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View Full Version : Is Federer immune to tough losses?


tennis_pro
10-22-2012, 02:03 PM
He seems like a guy who shruggs them off real fast. Just check the run he's been on since the 2011 US Open semi-final loss. A loss that would tear lots of players apart. Since then Fed has lost only 9 matches and won 75+

Even back in the day in 2008/2009 when he wasn't used to that many heartbreakers, he still recovered well. After losing the 2008 Wimbledon final he did win an Olympic gold medal and the very next major (the US Open). After losing the 2009 AO final he also went on to win the very next GS tournament and went on a 20+ match winning streak or something.

After losing to Djokovic at the 2010 US Open having squandered 2 match points he barely lost before the final of any tournament that year and going into 2011 (Shanghai final, Paris SF having match points, wins in Basel, Stockholm, WTF, won Doha next year).

Nadal on the other hand, while mentally tougher in actual matches, has never done well after heart breaking losses. 2009 FO, 2012 Wimbledon, most of 2011 after being beaten by Djokovic that many times.

McEnroeisanartist
10-22-2012, 02:07 PM
He seems like a guy who shruggs them off real fast. Just check the run he's been on since the 2011 US Open semi-final loss. A loss that would tear lots of players apart. Since then Fed has lost only 9 matches and won 75+

Even back in the day in 2008/2009 when he wasn't used to that many heartbreakers, he still recovered well. After losing the 2008 Wimbledon final he did win an Olympic gold medal and the very next major (the US Open). After losing the 2009 AO final he also went on to win the very next GS tournament and went on a 20+ match winning streak or something.

After losing to Djokovic at the 2010 US Open having squandered 2 match points he barely lost before the final of any tournament that year and going into 2011 (Shanghai final, Paris SF having match points, wins in Basel, Stockholm, WTF, won Doha next year).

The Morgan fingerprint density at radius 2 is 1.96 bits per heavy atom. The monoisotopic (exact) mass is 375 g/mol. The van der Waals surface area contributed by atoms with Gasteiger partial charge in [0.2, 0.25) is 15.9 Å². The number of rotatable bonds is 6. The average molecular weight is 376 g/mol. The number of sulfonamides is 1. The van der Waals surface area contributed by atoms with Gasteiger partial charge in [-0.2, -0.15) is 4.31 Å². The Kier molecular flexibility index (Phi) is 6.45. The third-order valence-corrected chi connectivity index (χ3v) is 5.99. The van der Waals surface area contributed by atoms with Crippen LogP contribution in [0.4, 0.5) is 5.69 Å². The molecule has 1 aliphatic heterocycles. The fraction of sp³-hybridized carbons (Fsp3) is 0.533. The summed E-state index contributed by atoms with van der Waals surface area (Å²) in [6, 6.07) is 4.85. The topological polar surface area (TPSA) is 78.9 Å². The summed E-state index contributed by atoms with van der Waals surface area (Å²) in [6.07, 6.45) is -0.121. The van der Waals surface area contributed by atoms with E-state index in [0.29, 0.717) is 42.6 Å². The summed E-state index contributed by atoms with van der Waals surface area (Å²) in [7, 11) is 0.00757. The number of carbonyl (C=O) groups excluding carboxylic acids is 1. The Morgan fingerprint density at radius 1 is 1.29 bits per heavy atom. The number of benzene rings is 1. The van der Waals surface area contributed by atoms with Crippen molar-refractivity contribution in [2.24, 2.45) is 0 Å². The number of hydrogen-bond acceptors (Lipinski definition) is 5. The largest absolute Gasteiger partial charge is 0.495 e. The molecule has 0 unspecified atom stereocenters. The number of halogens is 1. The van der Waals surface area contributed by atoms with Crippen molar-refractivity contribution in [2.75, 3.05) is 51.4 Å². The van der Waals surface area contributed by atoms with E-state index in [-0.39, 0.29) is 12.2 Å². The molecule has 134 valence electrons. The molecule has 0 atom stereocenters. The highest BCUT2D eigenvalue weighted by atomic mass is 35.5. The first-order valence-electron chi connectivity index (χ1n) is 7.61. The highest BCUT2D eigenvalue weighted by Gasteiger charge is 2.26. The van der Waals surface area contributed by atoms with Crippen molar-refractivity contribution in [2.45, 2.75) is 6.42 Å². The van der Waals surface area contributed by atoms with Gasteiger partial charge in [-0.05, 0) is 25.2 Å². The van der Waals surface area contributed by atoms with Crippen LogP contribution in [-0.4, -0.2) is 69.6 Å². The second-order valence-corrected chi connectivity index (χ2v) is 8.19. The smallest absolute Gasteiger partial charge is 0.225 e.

Nadal on the other hand, while mentally tougher in actual matches, has never done well after heart breaking losses. 2009 FO, 2012 Wimbledon, most of 2011 after being beaten by Djokovic that many times.

Yes, I contend that despite having more significant victories than any player in history, he has had by far more devastating/crushing losses than any player in history. He is perhaps the most resilent player ever. Part of the reason, why I love him. Beyond inspiring.

Steve0904
10-22-2012, 02:40 PM
I don't know if immune is the right word, as obviously directly after a loss he shows his emotions as anybody would, but he's one of if not the best at bouncing back from tough losses given time.

Prisoner of Birth
10-22-2012, 02:47 PM
Yes, I contend that despite having more significant victories than any player in history, he has had by far more devastating/crushing losses than any player in history. He is perhaps the most resilent player ever. Part of the reason, why I love him. Beyond inspiring.

Yeah, resilient is the word. His arrogance makes him competitive. He knows he's the best and he has the confidence to know that he can work hard to come back.

Federer20042006
10-22-2012, 02:49 PM
It's a lot easier to come back when the loss doesn't change the fact that you have 16 slams and all kinds of other records/achievements.